Audie Award Finalist, History, 2014
The 14th Gemina Martia Victrix Legion was the most celebrated unit of the early Roman Empire - a force that had been wiped out under Julius Caesar, reformed, and almost wiped out again. After participating in the a.d. 43 invasion of Britain, the 14th Legion achieved its greatest glory when it put down the famous rebellion of the Britons under Boudicca. Numbering less than 10,000 men, the disciplined Roman killing machine defeated 230,000 rampaging rebels, slaughtering 80,000 with only 400 Roman losses - an accomplishment that led the emperor Nero to honor the legion with the title "Conqueror of Britain."
In this gripping book, second in the author’s definitive histories of the legions of ancient Rome, Stephen Dando-Collins brings the 14th Legion to life, offering military history aficionados a unique soldier’s-eye view of their tactics, campaigns, and battles.
©2005 Stephen Dando-Collins (P)2012 Audible, Inc.
I started reading at a very young age and haven't stopped since. Audiobooks are a blessing to older folks when eyesight dims & hands shake.
No, unless you want to hear an entire textbook devoted to the ancient Romans. If only I had looked closer and noticed that it was non-fiction. The author kept repeating over and over things he had already covered. It was difficult to follow this book because the author would go on wild tangents on the way to explaining the subject. By the time he did finally get there I had forgotten so much that it was not fun anymore.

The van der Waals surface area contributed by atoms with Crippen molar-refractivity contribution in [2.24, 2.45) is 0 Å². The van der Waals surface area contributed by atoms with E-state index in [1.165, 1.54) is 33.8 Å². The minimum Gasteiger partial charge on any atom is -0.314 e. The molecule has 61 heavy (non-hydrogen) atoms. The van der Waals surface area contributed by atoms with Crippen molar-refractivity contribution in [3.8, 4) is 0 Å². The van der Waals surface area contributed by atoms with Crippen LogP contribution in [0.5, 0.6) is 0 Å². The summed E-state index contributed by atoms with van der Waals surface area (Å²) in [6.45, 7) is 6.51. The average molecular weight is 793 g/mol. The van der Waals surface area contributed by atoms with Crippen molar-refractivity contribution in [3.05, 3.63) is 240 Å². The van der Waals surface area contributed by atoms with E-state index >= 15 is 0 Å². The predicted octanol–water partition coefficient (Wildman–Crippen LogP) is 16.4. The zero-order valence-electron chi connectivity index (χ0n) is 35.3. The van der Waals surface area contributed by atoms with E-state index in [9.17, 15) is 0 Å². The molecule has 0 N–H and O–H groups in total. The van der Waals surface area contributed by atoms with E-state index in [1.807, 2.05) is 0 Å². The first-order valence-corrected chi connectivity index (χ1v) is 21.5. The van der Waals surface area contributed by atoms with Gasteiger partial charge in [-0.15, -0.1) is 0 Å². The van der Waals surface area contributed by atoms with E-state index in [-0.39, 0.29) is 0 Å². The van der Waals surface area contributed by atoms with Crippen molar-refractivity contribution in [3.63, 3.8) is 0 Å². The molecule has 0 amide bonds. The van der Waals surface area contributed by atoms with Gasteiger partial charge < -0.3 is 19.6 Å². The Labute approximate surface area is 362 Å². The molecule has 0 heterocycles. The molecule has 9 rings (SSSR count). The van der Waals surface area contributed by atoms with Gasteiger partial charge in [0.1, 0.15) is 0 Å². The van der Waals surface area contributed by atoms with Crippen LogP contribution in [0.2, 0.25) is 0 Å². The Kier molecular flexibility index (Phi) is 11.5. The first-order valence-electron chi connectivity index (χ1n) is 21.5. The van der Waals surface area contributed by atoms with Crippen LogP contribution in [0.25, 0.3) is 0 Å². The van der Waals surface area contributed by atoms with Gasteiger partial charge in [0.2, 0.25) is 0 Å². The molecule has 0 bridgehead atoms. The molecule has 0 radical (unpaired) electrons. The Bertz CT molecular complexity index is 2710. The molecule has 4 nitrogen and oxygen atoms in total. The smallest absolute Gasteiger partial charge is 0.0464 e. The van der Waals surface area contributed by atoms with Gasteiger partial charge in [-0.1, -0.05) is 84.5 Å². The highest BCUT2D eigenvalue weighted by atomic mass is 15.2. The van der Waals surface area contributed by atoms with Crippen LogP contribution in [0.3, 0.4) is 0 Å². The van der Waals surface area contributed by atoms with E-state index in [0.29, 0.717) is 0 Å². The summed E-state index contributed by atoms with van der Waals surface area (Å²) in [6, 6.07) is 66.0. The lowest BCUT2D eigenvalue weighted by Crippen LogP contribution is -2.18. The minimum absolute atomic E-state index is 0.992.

Queen Boudica. She lead an army and they accepted her even though she was a woman leader which was frowned upon at that time.
I don't think so but he is a very good narrator and I wouldn't mind listening to him again.
Maybe. Hollywood would have to dress it up a bit and not try to cover so much history as was the case with this book. I loved HBO's Rome and Gladiator so I would welcome any movie featuring Roman soldiers with their little skirts and red capes.
"Great story with a few flaws"
Really interesting story following the 14th Legion throughout it's life. I had some issues with the fact the author kept using modern military ranks for the Roman commanders when really all he needed to do was explain once. Small point but takes away from what is a good listen.
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